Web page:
SEATTLE -- Offers were out there. Ed Donatell didn't need to standing in the middle of a college field, explaining to a 19-year-old kid why he should have started his drop with his left foot instead of the right.
Donatell could still be in the NFL, working at the highest level with players that don't need the fundamentals pounded into their heads on a constant basis. Sure, Donatell wouldn't likely be a defensive coordinator, as he was for seven years with a pair NFL teams, but he would already be evaluating film from exhibition games and would never have to worry about recruiting.
So Donatell is back in the college game for the first time in almost 20 years as defensive coordinator at Washington, stepping into a situation that could leave him without a job by the end of the year.
But he is still a coordinator, an opportunity that didn't seem available in the NFL, and one with a monumental task: improving the worst defense in the history of Washington football.
"I'm having fun teaching from a lower level to start," Donatell said. "I'm really enjoying that you can make a bigger impression, start with more of a blank canvas. I like that part of it."
Washington Coach Tyrone Willingham hired Donatell in late January, replacing Kent Baer, who had been on Willingham's staffs at Stanford, Notre Dame and Washington for 13 years. Willingham was loyal to Baer, but had little choice than to look for a new direction after the Huskies defense allowed a school-record 446.4 yards per game last season.
Enter Donatell, who spent last season as a special assistant with the New York Jets after working the previous seven seasons as defensive coordinator in Green Bay and Atlanta. Donatell is quick to correct that he wasn't out of football last year. Instead, he views his opportunity with the Jets as a chance to work on his "doctorate" in learning the 3-4 defense.
"That was as rewarding a thing as I could do at this point in my career," Donatell said. "I was a very deliberate student."
How does that translate to Washington?
For one, the players all seem thrilled by Donatell's positive coaching style. They like his enthusiasm and hands-on approach, even going so far as to run out and demonstrate. Some noted how Donatell has adapted his defensive philosophies to their strengths and has them learning his defensive philosophies by watching NFL game film.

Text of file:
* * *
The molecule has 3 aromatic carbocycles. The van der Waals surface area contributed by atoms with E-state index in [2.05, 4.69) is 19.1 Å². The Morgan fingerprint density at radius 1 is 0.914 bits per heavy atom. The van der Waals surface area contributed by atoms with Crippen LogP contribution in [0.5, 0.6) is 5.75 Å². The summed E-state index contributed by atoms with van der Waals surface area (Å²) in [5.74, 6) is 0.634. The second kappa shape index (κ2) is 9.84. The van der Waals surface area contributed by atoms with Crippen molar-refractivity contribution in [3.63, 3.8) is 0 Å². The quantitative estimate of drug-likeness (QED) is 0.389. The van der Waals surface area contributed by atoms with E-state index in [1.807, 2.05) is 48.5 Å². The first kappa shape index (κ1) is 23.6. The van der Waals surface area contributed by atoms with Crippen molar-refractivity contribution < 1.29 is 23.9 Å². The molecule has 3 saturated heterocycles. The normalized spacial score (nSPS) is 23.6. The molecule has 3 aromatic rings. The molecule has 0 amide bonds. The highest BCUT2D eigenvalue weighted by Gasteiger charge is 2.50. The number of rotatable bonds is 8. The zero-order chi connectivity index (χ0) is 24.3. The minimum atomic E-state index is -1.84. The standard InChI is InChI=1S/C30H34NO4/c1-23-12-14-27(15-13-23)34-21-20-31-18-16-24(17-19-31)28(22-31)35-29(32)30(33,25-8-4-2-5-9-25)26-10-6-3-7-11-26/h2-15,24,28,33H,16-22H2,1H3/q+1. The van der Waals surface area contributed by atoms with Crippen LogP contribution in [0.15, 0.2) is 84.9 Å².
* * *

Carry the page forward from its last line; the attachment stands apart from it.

"He really understands our kind of personalities as players and capitalizes on them," defensive tackle Cameron Elisara said. "It makes it a lot easier. We want to learn."
For the defensive backs, they are getting twice the instruction from secondary coach J.D. Williams and Donatell, who spent 17 seasons as a defensive backs coach in both college and the pros before becoming a coordinator.
"He's more involved in the practices. If one of us doesn't understand one of the coverages, he'll hop out there and show us exactly what he wants to see," safety Nate Williams said of Donatell. "It makes it easier for us to understand exactly what he wants to see, instead of just telling it to us."
Donatell's task is made more difficult by an inexperienced defensive line, the loss of top linebacker E.J. Savannah, who is academically ineligible, and little depth. Washington's secondary should be the most talented it's had since 2002, the Huskies' last winning season. Donald Butler and Mason Foster are talented linebackers, but Daniel Te'o-Nesheim is the only returning starter on the defensive front.
Donatell believes he has enough experienced "connections" on his defense to make up for the overall lack of experience.
"I can't even explain my method or my calculation, I just feel a comfort level when I know these guys can communicate and get the message to the different levels," Donatell said. "There is enough."